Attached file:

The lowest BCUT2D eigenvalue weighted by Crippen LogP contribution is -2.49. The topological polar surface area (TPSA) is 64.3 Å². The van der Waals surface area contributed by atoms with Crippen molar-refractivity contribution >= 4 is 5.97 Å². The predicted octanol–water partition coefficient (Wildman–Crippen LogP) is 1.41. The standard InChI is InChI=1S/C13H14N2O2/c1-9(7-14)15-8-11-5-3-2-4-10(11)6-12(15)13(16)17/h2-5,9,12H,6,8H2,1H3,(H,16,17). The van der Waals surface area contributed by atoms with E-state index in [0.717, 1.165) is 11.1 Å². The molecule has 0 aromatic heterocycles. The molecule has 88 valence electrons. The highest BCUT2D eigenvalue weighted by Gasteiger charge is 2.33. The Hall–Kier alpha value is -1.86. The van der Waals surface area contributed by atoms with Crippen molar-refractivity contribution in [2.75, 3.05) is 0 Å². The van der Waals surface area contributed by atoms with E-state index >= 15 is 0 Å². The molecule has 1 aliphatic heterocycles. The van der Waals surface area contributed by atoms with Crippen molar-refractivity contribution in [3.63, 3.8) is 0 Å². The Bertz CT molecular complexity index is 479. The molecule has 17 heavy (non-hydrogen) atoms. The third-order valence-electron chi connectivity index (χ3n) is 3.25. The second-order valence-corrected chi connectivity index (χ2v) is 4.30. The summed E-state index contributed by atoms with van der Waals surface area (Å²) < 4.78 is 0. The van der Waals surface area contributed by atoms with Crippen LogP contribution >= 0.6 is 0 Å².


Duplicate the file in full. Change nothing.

The lowest BCUT2D eigenvalue weighted by Crippen LogP contribution is -2.49. The topological polar surface area (TPSA) is 64.3 Å². The van der Waals surface area contributed by atoms with Crippen molar-refractivity contribution >= 4 is 5.97 Å². The predicted octanol–water partition coefficient (Wildman–Crippen LogP) is 1.41. The standard InChI is InChI=1S/C13H14N2O2/c1-9(7-14)15-8-11-5-3-2-4-10(11)6-12(15)13(16)17/h2-5,9,12H,6,8H2,1H3,(H,16,17). The van der Waals surface area contributed by atoms with E-state index in [0.717, 1.165) is 11.1 Å². The molecule has 0 aromatic heterocycles. The molecule has 88 valence electrons. The highest BCUT2D eigenvalue weighted by Gasteiger charge is 2.33. The Hall–Kier alpha value is -1.86. The van der Waals surface area contributed by atoms with Crippen molar-refractivity contribution in [2.75, 3.05) is 0 Å². The van der Waals surface area contributed by atoms with E-state index >= 15 is 0 Å². The molecule has 1 aliphatic heterocycles. The van der Waals surface area contributed by atoms with Crippen molar-refractivity contribution in [3.63, 3.8) is 0 Å². The Bertz CT molecular complexity index is 479. The molecule has 17 heavy (non-hydrogen) atoms. The third-order valence-electron chi connectivity index (χ3n) is 3.25. The second-order valence-corrected chi connectivity index (χ2v) is 4.30. The summed E-state index contributed by atoms with van der Waals surface area (Å²) < 4.78 is 0. The van der Waals surface area contributed by atoms with Crippen LogP contribution >= 0.6 is 0 Å².